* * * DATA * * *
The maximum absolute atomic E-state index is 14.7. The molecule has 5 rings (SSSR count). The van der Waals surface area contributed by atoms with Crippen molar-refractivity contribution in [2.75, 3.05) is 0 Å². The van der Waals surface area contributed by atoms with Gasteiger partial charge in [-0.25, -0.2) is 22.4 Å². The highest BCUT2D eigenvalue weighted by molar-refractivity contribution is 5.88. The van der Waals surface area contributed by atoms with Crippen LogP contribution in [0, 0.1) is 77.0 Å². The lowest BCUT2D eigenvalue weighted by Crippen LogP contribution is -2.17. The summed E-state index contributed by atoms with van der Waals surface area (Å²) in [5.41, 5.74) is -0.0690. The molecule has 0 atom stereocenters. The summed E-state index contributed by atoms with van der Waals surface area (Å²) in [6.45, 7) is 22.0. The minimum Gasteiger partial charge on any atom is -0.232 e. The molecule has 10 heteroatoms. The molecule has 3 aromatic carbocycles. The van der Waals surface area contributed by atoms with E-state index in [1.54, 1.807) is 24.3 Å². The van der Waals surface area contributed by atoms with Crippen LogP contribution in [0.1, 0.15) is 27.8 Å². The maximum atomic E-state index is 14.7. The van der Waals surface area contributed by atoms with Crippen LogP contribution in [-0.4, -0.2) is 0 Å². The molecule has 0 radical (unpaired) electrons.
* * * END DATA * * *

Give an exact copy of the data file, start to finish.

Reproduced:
The maximum absolute atomic E-state index is 14.7. The molecule has 5 rings (SSSR count). The van der Waals surface area contributed by atoms with Crippen molar-refractivity contribution in [2.75, 3.05) is 0 Å². The van der Waals surface area contributed by atoms with Gasteiger partial charge in [-0.25, -0.2) is 22.4 Å². The highest BCUT2D eigenvalue weighted by molar-refractivity contribution is 5.88. The van der Waals surface area contributed by atoms with Crippen LogP contribution in [0, 0.1) is 77.0 Å². The lowest BCUT2D eigenvalue weighted by Crippen LogP contribution is -2.17. The summed E-state index contributed by atoms with van der Waals surface area (Å²) in [5.41, 5.74) is -0.0690. The molecule has 0 atom stereocenters. The summed E-state index contributed by atoms with van der Waals surface area (Å²) in [6.45, 7) is 22.0. The minimum Gasteiger partial charge on any atom is -0.232 e. The molecule has 10 heteroatoms. The molecule has 3 aromatic carbocycles. The van der Waals surface area contributed by atoms with E-state index in [1.54, 1.807) is 24.3 Å². The van der Waals surface area contributed by atoms with Crippen LogP contribution in [0.1, 0.15) is 27.8 Å². The maximum atomic E-state index is 14.7. The van der Waals surface area contributed by atoms with Crippen LogP contribution in [-0.4, -0.2) is 0 Å². The molecule has 0 radical (unpaired) electrons.